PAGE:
For instance, if the new father does not teach the adopted child a craft, the child could be returned to the household of his biological father (Hammurabi Law Code, Laws 188 - 189).

Additionally, if a child was adopted by a palace official or the family of a priestess, the child could not be reclaimed by the biological parents (Hammurabi #187). Is this because the child would be better off with the new parents?

Also, the original parents could re-claim the child, but only if they did so very shortly after the adoption took place (Hammurabi #186).

Overall, the Babylonians seemed to make a serious attempt to be fair to everyone involved. The adopted child could not renounce their new parents, but their new family had to provide them with the training needed to make a living.

Saturday, August 27, 2011

Tushratta's Two Gold Statues

The Amarna Letters were written on clay tablets mostly in the Akkadian language. They were part of the diplomatic correspondence between the Egyptian Pharaoh and the kings of Assyria, Babylonia, Syria, Hatti (the Hittites) and Mittani.

These letters seldom provide information on important historical events, but they do enable us to get a fascinating view of the relationships between the members of ancient near eastern royalty. One of the main characters in these letters is Tushratta, King of Mittani.

Several letters were exchanged between the courts of Egypt and Mittani regarding two solid gold statues which Tushratta claimed had been promised to him by Amenhotep III. The earliest letter (EA 26 in Moran’s The Amarna Letters) was addressed to Queen Tiye, Wife of Amenhotep III and mother of Akhenaten. Tushratta reminds Tiye of his love for her deceased husband, Amenhotep, and says that he will “show 10 times – much, much - more love” to her son Akhenaten.

He then comes to the point, saying that he had asked Amenhotep for two solid gold statues, but that Akhenaten had sent him wooden statues covered in a thin coating of gold. “Is this love… my brother was going to treat me 10 times better than his father did. But now he has not [given me] even what his father was accustomed to give”. Tushratta asks Tiye to intervene so that two solid gold statues will be cast for him. After all, gold is “like dirt” in Egypt.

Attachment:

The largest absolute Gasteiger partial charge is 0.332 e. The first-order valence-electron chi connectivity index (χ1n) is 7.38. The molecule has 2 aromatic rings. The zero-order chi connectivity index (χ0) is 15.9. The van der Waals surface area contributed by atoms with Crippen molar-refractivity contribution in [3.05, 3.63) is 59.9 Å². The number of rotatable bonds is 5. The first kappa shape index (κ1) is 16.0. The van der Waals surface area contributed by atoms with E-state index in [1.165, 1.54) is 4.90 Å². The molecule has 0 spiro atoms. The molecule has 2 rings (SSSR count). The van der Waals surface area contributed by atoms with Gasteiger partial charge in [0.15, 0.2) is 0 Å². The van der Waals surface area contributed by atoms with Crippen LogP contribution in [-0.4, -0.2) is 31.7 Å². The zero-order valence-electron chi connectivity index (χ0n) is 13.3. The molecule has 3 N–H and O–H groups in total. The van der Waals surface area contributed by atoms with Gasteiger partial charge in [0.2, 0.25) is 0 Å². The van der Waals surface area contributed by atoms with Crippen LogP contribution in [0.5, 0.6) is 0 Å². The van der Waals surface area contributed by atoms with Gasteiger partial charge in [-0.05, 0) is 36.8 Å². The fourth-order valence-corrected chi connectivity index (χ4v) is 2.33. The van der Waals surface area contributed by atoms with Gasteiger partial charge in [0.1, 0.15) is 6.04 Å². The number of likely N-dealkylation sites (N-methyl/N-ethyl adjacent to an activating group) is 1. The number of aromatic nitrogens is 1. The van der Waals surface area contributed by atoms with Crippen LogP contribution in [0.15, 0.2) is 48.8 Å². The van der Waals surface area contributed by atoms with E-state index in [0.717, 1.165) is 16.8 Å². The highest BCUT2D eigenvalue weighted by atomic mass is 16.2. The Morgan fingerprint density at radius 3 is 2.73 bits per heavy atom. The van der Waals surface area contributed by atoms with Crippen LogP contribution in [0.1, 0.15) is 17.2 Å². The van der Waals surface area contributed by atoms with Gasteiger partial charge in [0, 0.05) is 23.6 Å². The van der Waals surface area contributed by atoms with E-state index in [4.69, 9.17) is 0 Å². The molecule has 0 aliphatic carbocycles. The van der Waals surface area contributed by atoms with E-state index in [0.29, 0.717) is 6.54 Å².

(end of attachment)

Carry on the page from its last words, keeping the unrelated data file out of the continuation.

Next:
In letter EA 27 (addressed by Tushratta to Akhenaten) we find out that these statues in question were of Tushratta and of Tadu-Heba (a daughter of Tushratta’s, who had married Amenhotep III).  Tushratta claims that Amenhotep had said to him, “Don’t talk of giving statues just of solid gold. I will give you ones made also of Lapis Lazuli. I will give you, too, along with the statues, much additional gold…”. Tushratta asks Akhenaten to send the statues to him and repeats that gold is like dirt in Egypt.

Incredibly, Tushratta sent at least one more letter (EA 29), addressed to Akhenaten, in which these statues are mentioned. The letter starts off with Tushratta providing a long litany of all the gifts he has sent to Egypt (including has daughter Tadu-Heba) and how much love he has shown Amenhotep and how much he mourned Amenhotep’s passing. He then asks, again, that the statues be sent to him.

These letters make one wonder why these statues were so important to Tushratta. Given the problems that the newly resurgent Hittites were about to cause both Tushratta and Akhenaten, the statues in question seem to be small potatoes.

All quotes are from Moran, William L. The Amarna Letters, Baltimore: John Hopkins University Press, 1992)

Monday, August 15, 2011

Chaos, Murder, and Civil War in Ancient Egypt

Dr. Aidan Dodson’s Poisoned Legacy is a fascinating attempt to sort out the questions surrounding the end of the Nineteenth Dynasty, which is one of the most obscure periods in ancient Egyptian history.